With its fourth release, the Scandinavian quintet Friends & Neighbors, whose moniker references Ornette Coleman's album of near enough the same name, continues to find fertile soil in the American free jazz furrow. This time out the unchanged quintet of trumpeter Thomas Johansson, reedman Andre Roligheten, pianist Oscar Grönberg, bassist Jon Rune Strøm and percussionist Tollef Østvang looks both further forward in its untethered rhythms, and back in a nod to hard bop, than its source inspiration.
In a program comprising eight originals, Roligheten, Grönberg and Strøm each demonstrates the art of thoughtful arrangements, with swinging tunes which belie their apparent simplicity. A lot happens below the surface, as on the opening "Influx," a woozy summery ballad where horns and piano repeat a unison theme, while drums and bass enjoy a constantly changing dialogue. Or "Euro" where the jaunty melody line is split between bass clarinet, trumpet and piano. Later in the piece, Strøm also shows he has absorbed something from Charlie Haden during the course of his nimble yet spirited solo.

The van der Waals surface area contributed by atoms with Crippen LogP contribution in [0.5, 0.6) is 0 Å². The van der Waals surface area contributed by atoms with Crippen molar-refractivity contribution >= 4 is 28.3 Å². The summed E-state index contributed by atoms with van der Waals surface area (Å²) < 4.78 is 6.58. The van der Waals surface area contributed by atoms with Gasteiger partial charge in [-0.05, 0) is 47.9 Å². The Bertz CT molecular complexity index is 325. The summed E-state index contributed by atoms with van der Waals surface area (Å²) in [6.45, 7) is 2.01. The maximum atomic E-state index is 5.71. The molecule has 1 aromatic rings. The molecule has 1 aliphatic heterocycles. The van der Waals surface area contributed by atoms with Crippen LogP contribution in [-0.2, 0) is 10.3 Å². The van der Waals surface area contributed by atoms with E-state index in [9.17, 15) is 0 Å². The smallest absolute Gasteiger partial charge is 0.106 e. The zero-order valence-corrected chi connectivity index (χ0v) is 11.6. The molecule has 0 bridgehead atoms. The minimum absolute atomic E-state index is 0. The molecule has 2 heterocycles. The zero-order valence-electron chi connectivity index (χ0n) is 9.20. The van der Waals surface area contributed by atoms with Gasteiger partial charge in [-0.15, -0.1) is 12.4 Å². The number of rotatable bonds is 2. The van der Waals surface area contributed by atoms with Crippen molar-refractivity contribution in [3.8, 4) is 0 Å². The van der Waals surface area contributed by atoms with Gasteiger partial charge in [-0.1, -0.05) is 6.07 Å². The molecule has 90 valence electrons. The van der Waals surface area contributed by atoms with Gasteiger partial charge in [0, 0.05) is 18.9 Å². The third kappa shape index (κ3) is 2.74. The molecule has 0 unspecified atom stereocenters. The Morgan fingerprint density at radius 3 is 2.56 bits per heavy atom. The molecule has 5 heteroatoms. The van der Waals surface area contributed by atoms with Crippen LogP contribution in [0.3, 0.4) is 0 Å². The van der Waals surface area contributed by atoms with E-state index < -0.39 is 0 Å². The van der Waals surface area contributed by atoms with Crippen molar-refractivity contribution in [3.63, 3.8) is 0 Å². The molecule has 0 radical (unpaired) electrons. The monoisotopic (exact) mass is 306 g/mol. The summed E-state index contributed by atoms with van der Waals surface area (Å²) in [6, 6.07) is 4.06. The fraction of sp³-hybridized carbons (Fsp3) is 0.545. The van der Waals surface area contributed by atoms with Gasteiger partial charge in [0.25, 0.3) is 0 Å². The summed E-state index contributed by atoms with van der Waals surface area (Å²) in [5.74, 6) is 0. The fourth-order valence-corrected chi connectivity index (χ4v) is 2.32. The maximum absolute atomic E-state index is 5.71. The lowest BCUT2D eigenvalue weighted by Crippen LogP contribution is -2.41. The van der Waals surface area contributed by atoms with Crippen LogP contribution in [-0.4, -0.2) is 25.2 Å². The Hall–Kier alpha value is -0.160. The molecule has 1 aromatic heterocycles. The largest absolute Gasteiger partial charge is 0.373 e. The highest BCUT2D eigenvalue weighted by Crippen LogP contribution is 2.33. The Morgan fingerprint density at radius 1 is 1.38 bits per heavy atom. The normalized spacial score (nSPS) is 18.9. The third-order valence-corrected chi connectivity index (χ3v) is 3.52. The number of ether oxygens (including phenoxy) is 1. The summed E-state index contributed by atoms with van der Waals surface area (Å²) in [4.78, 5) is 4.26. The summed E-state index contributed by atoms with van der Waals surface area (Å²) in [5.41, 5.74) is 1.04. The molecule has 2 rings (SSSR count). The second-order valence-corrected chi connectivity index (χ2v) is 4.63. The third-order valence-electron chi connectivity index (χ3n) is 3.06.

Not everyone takes the spotlight on each track and there are often different settings for featured players. On the jittery "WLB," Roligheten builds his staccato tenor saxophone outpouring from the thematic material, while walking bass prevails for Johansson's exuberant trumpet excursion, and Østvang stretches out over the punchy horn motif at the close. Similarly in the boppish stop-start "Mozart" where the trumpeter expressively rides the buoyant contours, while later Grönberg pitches his Thelonious Monk-ish piano against a riffing trumpet obligato. In fact the pianist invokes a wide range of influences in his imaginative playing and spare skewed backing, and offers a bluesy tinge on "Reflection."
This is a band that cuts to the chase on a series of concise pieces which joyfully challenge the conventions of the modern mainstream.